Thursday, April 9, 2015

Upcoming forum at Ottawa City Hall on the 'chronic crisis' at the Ottawa Carleton Detention Centre

by Aaron Doyle, Associate Professor, Sociology, Carleton University 
and Laura McKendy, PhD Student, Sociology, Carleton University

We could say conditions at the Ottawa Carleton Detention Centre (OCDC) are in crisis, but the word ‘crisis’ often means a short-term emergency, and people have been pointing to a crisis at OCDC for decades.
On Wednesday, April 15th, 2015, at 6:30 pm, the Criminalization and Punishment Education Project is holding a public forum at Ottawa City Hall about the terrible conditions at the detention centre and what the community could do about them. The crowding, which has three or sometimes even four prisoners jammed into 8 foot by 10 foot cells built for one or two, is in large part a consequence of Ontario’s severely dysfunctional bail and remand system.
Most people in OCDC (roughly 70 to 75%) are on remand, meaning they are waiting in jail for a court appearance, rather than waiting in the community. Research by the Canadian Civil Liberties Association has shown that it has become harder and harder to get bail in recent decades, especially in Ontario, helping fuel a jail population explosion that has tripled the remand population since 1978, and includes many people locked up for relatively minor breaches of bail conditions.

OCDC has been severely crowded and under-resourced for decades. The jail opened in 1972, and by 1976, it was already capturing news headlines as being clogged due to court delays and for being ill-equipped to deal with prisoners dealing with mental health issues. In 1989, the Ottawa Citizen reported that OCDC prisoners went on a hunger strike to protest crowding, insufficient clothing changes, and lack of telephone and yard privileges. Earlier that year, the guards’ union spoke out about conditions, saying the jail was crowded, understaffed, and unsafe. A union representative, Joe Benard, stated that “it's like a powderkeg waiting to go off".

Fast forward to today. We have seen repeated protests by prisoners and by guards, much negative media attention, condemnation from judges, who were granting triple credit for time served at OCDC due to the poor conditions, and a number of lawsuits. Yet, conditions at OCDC have somehow only gotten worse. In 2012, a woman, Julie Bilotta, gave birth to her baby boy on a cell floor when it was too late to get to a hospital, after she had been crying for help for hours.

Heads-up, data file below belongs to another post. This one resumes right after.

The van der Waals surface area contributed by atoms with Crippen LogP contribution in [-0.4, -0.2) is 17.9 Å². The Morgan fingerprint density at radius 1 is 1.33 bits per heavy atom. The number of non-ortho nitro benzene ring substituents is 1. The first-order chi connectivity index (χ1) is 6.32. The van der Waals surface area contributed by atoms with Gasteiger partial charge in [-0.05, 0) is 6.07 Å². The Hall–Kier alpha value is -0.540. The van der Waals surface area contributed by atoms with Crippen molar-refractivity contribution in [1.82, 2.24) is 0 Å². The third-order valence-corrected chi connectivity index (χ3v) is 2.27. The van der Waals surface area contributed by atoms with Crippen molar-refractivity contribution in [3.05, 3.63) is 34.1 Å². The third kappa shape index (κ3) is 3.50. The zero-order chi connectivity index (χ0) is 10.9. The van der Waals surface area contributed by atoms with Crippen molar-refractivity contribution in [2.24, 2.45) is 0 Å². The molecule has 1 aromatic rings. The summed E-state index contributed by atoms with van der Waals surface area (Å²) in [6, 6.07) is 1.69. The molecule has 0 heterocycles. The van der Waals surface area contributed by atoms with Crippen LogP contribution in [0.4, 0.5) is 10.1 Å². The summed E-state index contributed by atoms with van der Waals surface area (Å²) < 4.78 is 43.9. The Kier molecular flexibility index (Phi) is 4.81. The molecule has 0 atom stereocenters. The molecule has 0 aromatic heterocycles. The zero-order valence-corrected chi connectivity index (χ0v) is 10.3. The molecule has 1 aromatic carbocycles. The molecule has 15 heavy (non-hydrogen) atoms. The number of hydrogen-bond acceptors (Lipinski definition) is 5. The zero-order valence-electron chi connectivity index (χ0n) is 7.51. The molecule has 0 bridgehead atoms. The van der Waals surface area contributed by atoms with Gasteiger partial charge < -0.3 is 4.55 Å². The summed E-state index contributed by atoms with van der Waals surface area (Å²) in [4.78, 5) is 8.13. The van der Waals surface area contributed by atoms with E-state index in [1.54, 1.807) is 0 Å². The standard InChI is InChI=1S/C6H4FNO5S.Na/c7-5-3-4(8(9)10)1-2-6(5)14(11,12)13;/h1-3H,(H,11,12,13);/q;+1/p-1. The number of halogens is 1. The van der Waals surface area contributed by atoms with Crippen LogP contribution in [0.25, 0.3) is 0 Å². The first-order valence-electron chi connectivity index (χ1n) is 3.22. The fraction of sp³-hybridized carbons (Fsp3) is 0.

Chronic crowding and shortage of staff feeds into a number of other problems at the institution. There are large numbers of individuals with mental health issues in the general population and segregation, and very limited psychiatric services. There are repeated stories of prisoners not getting their medication. Access to medical and dental care, and to drug and alcohol treatment, is also very limited. A prisoner who wanted drug counseling told us recently that he had been unable to get it more than three months as Narcotics Anonymous was turned away repeatedly at the jail gates as guard shortages meant the program could not be offered. The brief 20-minute chunks of yard time are repeatedly cancelled due to lockdowns or staff shortages. Supervision by guards in the communal units is minimal, leading to abuse and intimidation of more vulnerable prisoners by others. Food distribution in such units is not supervised by guards, leading to complaints that prisoners do not get their share of food. As one former prisoner described OCDC to us, “It’s just an anger factory”.
How has OCDC managed to continue down this path? What can we do to help reverse it? To join in the discussion, come to CPEP’s public meeting at Ottawa City Hall on Wednesday April 15 at 6:30 pm.
Confirmed speakers include former prisoners, the chair of the new Community Advisory Board for OCDC, the executive director of the Elizabeth Fry Society of Ottawa, a spokesperson for a group of mothers of OCDC prisoners, and lawyer Paul Champ, who brought a successful case to the Ontario Human Rights Tribunal after a woman with cancer and mental health concerns was kept in solitary confinement at OCDC for more than 200 days that has yet to translate into fundamental reforms.
The event is free and open to all, and refreshments will be provided.

Facebook event:
For more information, contact Dr. Aaron Doyle from the Department of Sociology and Anthropology at Carleton University, (cell 613-799-1954) or Laura McKendy, PhD student in Sociology at Carleton University, (cell 613-898-1518).

1 comment:

  1. I am a former inmate of the OCDC and I can assure that all that has been stated above it completely accurate and much more could be added !!! I was in segregation for a period of 91 days by my own choice. But regardless of the fact that I was by choice I was still denied the opportunity to attend any services such as NA, AA meetings as well as Church services and other spiritual
    services. During my incarceration I was denied yard as well on many occasions my medication with the staff knowing that it was imperative I take medication at the specified orders of my family Dr. I certainly hope that someone will have opportunity to read my letter.

    Thank you and Regards